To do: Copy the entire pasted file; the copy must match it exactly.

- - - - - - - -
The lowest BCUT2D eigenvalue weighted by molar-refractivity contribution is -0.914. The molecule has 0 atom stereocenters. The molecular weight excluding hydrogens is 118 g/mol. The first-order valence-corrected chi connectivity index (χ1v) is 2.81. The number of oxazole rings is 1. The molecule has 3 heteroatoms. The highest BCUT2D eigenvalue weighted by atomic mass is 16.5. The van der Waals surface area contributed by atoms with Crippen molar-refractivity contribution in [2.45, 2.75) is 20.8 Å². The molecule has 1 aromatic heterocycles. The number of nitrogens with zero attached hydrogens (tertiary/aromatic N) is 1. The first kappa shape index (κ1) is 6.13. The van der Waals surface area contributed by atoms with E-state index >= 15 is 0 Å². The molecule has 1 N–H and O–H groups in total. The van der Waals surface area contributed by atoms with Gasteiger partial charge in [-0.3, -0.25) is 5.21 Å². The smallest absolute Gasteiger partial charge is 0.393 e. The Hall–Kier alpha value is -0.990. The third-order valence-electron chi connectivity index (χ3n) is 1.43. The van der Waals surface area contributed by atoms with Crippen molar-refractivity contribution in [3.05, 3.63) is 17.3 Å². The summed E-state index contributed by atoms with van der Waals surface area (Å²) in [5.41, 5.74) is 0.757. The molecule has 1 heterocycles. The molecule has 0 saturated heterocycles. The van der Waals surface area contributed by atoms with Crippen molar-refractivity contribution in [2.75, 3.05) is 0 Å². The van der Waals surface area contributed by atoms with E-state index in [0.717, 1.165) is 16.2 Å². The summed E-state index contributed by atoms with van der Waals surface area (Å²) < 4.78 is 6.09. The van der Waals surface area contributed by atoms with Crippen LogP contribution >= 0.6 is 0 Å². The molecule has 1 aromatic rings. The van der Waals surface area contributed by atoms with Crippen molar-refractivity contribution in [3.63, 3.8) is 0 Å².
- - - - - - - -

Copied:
The lowest BCUT2D eigenvalue weighted by molar-refractivity contribution is -0.914. The molecule has 0 atom stereocenters. The molecular weight excluding hydrogens is 118 g/mol. The first-order valence-corrected chi connectivity index (χ1v) is 2.81. The number of oxazole rings is 1. The molecule has 3 heteroatoms. The highest BCUT2D eigenvalue weighted by atomic mass is 16.5. The van der Waals surface area contributed by atoms with Crippen molar-refractivity contribution in [2.45, 2.75) is 20.8 Å². The molecule has 1 aromatic heterocycles. The number of nitrogens with zero attached hydrogens (tertiary/aromatic N) is 1. The first kappa shape index (κ1) is 6.13. The van der Waals surface area contributed by atoms with E-state index >= 15 is 0 Å². The molecule has 1 N–H and O–H groups in total. The van der Waals surface area contributed by atoms with Gasteiger partial charge in [-0.3, -0.25) is 5.21 Å². The smallest absolute Gasteiger partial charge is 0.393 e. The Hall–Kier alpha value is -0.990. The third-order valence-electron chi connectivity index (χ3n) is 1.43. The van der Waals surface area contributed by atoms with Crippen molar-refractivity contribution in [3.05, 3.63) is 17.3 Å². The summed E-state index contributed by atoms with van der Waals surface area (Å²) in [5.41, 5.74) is 0.757. The molecule has 1 heterocycles. The molecule has 0 saturated heterocycles. The van der Waals surface area contributed by atoms with Crippen molar-refractivity contribution in [2.75, 3.05) is 0 Å². The van der Waals surface area contributed by atoms with E-state index in [0.717, 1.165) is 16.2 Å². The summed E-state index contributed by atoms with van der Waals surface area (Å²) < 4.78 is 6.09. The van der Waals surface area contributed by atoms with Crippen LogP contribution >= 0.6 is 0 Å². The molecule has 1 aromatic rings. The van der Waals surface area contributed by atoms with Crippen molar-refractivity contribution in [3.63, 3.8) is 0 Å².